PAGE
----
The host of the program made specific reference to what he called my “famous article” on the so-called “Twitter revolution” in Iran (see: America’s Iranian Twitter Revolution), which was this site’s most read article for 2009, the English version exceeding 18,000 readers at last count. Al Jazeera’s Arabic channel had itself translated the article into Arabic and posted it on its site last year (see: ثورة تويتر.. أحلام أميركا في إيران) and others translated it into Farsi and posted it on an Iranian website (see: جوگيری اينترنتي/ انقلاب تويتري). The article also led to my being interviewed by Egypt’s Amira Howeidy for Al-Ahram Weekly, later reproduced in Lebanon’s As-Safir newspaper. The article has since been translated by others in Spanish and posted on Cuba Debate. In the end, I have no idea how many times it has been read, or where it has been read the most.

The program itself was excellent for its discussion and coverage of the politics, economics, and ethics of social network sites in ways that one does not normally find in North American mainstream media. For example, examining the ways that Google search results favour articles that are most flattering and supportive of Israel, which is the contrary case for searches for Muslim and Arabic resources. The other guest on the program (name to follow) related his experiences editing in Wikipedia on the topic of Jerusalem, which still says that it is the capital of Israel…even though no country on earth recognizes it as that. When he tried to alter the entry to indicate that it is contested territory, he was told by Wikipedia editors that he was being disruptive and was eventually banned. The program host and the other guest spoke at length about Israeli use of social media to push Zionist propaganda, while also highlighting who sits the boards of the various social media companies and their allegiances to Israel. This was fascinating and very enlightening.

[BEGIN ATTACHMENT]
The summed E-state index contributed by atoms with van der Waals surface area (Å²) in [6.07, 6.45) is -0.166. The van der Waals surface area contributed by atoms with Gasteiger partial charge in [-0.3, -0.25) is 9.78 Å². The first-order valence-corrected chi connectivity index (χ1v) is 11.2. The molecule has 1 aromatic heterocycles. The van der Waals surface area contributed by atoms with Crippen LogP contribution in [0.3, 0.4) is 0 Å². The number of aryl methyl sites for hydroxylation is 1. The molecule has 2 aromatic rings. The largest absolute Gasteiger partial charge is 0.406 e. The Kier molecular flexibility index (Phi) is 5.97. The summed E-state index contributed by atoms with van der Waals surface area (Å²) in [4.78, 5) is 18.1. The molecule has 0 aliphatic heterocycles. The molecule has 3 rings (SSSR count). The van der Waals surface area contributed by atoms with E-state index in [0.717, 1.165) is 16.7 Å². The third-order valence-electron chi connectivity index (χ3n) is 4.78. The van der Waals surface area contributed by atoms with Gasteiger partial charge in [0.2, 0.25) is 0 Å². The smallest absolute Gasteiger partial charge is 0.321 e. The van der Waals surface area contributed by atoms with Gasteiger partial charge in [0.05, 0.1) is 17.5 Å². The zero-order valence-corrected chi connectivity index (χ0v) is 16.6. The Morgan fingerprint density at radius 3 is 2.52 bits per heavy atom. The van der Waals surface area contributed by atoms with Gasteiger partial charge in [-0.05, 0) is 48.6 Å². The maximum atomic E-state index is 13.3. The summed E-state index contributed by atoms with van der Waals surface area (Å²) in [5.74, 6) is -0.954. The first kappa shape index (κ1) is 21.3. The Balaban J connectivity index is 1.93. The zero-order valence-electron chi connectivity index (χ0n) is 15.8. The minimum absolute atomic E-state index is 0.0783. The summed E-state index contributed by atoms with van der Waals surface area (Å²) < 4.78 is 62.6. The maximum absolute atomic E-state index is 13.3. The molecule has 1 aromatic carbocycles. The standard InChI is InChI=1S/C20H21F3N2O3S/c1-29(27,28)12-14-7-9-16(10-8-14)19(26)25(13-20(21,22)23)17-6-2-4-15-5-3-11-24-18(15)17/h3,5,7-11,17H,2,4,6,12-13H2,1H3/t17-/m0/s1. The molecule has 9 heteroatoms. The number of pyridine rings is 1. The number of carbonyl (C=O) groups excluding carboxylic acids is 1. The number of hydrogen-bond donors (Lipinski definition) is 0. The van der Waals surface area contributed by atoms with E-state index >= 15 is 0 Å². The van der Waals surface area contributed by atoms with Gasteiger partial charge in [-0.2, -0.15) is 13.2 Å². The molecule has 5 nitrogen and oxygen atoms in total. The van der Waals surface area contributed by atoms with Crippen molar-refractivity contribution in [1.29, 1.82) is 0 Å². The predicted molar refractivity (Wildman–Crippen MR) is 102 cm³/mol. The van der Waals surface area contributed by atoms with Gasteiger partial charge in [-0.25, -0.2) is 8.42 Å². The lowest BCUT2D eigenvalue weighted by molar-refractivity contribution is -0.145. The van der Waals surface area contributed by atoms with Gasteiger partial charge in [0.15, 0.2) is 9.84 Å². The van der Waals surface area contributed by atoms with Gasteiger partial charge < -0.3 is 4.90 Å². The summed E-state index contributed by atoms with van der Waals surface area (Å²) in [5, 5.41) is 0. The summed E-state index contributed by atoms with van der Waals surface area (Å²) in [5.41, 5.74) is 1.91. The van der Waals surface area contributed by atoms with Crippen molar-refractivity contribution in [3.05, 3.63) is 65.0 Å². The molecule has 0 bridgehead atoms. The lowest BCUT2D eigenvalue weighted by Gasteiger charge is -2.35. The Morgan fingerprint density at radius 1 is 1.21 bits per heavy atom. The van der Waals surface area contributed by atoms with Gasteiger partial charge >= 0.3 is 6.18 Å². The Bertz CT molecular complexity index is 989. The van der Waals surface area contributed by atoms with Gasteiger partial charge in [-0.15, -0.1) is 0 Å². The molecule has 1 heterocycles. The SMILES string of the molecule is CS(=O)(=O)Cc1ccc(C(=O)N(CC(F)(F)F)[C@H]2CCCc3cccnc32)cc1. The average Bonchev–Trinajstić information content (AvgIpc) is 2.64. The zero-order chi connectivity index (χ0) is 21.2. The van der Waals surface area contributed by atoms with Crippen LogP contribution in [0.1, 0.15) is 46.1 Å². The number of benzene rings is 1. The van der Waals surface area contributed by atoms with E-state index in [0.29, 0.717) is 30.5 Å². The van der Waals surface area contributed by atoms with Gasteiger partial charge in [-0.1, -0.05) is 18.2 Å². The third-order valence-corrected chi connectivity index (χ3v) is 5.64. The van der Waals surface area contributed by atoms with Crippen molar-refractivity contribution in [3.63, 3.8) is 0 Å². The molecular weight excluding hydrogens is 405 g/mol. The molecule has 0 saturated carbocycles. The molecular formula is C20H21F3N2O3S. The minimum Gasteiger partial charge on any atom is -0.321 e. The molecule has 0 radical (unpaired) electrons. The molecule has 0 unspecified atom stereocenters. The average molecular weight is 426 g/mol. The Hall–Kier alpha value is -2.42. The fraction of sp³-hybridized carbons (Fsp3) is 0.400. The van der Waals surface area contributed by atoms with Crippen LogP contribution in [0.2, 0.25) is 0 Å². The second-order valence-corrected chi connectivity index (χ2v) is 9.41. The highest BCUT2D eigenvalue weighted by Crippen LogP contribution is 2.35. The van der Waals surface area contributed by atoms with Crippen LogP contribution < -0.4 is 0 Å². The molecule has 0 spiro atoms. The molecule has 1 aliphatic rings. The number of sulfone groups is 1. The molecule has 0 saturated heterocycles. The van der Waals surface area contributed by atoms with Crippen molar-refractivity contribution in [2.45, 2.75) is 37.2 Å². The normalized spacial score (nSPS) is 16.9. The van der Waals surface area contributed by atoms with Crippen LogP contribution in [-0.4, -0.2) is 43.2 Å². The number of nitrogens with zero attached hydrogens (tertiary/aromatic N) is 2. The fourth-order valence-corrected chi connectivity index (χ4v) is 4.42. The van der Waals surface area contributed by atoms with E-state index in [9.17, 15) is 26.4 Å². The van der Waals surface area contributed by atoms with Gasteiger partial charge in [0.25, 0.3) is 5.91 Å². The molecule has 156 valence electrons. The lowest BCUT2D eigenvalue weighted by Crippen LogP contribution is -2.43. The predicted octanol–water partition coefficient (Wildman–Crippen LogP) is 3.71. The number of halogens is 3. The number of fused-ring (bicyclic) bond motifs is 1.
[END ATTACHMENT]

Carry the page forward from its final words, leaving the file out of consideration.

For my part, I focused on:

  • Israeli government uses of social media such as Twitter and YouTube during the January 2009 war in Gaza;
  • the ways that commercial imperatives, and labeling certain arenas as areas of concern for “national security,” impel data mining and the ultimate elimination of everyone’s privacy on the Web;
  • the manner in which social networking sites that allow for anonymity (such as Twitter) can be used by intelligence agencies and propaganda arms of the state to seed discussions with misinformation, while using the same sites for surveillance;
  • the utility of “crowd sourcing” as a foreign policy tool;
  • the concept of “soft power” and how it relates to the projection of an ideology of U.S. domination through texts and images via social media;
  • the U.S. support for the Iranian opposition and its allocation of $50 million to support the Iranian opposition’s use of social media, plus Farsi-language broadcasting into Iran by organs of the U.S. (see Subtitle D – Victims of Iranian Censorship Act or VOICE Act, of H.R. 2647: National Defense Authorization Act for Fiscal Year 2010; also see, “U.S. changing focus of Iran policy,” Los Angeles Times, 09 March 2010; “Iran accuses U.S. of seeking to use Internet against it,” The Washington Post, 26 January 2010);
  • I also spoke of how entities such as Google, Twitter, and YouTube are aligned to the goals of the U.S. State Department and frequently participate in various foreign policy ventures with it (such as the Alliance of Youth Movements), in targeting governments which the U.S. opposes (more on this below, but see this for now: “Google honours Iranian women bloggers,” AFP, 11 March 2010);
  • Back to “soft power,” I alluded to Secretary of State Hillary Clinton’s initiatives — see “State Department on Civil Society 2.0 Initiative,” U.S. Department of State, 03 November 2009, and, “Secretary Clinton Announces ‘Civil Society 2.0’” — and attempts to create what can be called “genetically modified grassroots movements” (see: “The Fog Machine: Iran, Social Media and the Rise of Genetically Modified Grassroots Organizations,” CounterPunch, 22 June 2009, by Jack Z. Bratich). See also Hillary Clinton, “Remarks on Internet Freedom,” 21 January 2010; “Tweet About Democracy,” U.S. Department of State, 07 January 2010;